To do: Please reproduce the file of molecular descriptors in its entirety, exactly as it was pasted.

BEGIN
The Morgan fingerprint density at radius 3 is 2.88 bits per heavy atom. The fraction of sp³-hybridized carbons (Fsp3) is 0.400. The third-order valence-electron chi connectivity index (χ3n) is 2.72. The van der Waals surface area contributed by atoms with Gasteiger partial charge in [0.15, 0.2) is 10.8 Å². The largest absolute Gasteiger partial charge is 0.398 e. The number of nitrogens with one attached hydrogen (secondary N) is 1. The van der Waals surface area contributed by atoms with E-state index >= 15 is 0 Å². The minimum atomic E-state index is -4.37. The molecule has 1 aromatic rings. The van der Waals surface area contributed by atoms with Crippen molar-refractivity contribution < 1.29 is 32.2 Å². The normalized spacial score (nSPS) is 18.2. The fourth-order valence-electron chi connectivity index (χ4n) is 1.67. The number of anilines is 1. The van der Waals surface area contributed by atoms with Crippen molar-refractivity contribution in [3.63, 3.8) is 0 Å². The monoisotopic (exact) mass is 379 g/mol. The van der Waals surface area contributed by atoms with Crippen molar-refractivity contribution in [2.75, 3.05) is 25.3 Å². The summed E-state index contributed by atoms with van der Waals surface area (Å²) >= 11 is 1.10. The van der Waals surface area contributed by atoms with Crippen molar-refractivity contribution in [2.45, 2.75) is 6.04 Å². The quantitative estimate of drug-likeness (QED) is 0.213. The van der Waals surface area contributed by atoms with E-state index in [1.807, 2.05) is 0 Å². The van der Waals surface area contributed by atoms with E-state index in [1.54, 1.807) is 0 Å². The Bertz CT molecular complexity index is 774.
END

The Morgan fingerprint density at radius 3 is 2.88 bits per heavy atom. The fraction of sp³-hybridized carbons (Fsp3) is 0.400. The third-order valence-electron chi connectivity index (χ3n) is 2.72. The van der Waals surface area contributed by atoms with Gasteiger partial charge in [0.15, 0.2) is 10.8 Å². The largest absolute Gasteiger partial charge is 0.398 e. The number of nitrogens with one attached hydrogen (secondary N) is 1. The van der Waals surface area contributed by atoms with E-state index >= 15 is 0 Å². The minimum atomic E-state index is -4.37. The molecule has 1 aromatic rings. The van der Waals surface area contributed by atoms with Crippen molar-refractivity contribution < 1.29 is 32.2 Å². The normalized spacial score (nSPS) is 18.2. The fourth-order valence-electron chi connectivity index (χ4n) is 1.67. The number of anilines is 1. The van der Waals surface area contributed by atoms with Crippen molar-refractivity contribution in [3.63, 3.8) is 0 Å². The monoisotopic (exact) mass is 379 g/mol. The van der Waals surface area contributed by atoms with Crippen molar-refractivity contribution in [2.75, 3.05) is 25.3 Å². The summed E-state index contributed by atoms with van der Waals surface area (Å²) >= 11 is 1.10. The van der Waals surface area contributed by atoms with Crippen molar-refractivity contribution in [2.45, 2.75) is 6.04 Å². The quantitative estimate of drug-likeness (QED) is 0.213. The van der Waals surface area contributed by atoms with E-state index in [1.807, 2.05) is 0 Å². The van der Waals surface area contributed by atoms with E-state index in [1.54, 1.807) is 0 Å². The Bertz CT molecular complexity index is 774.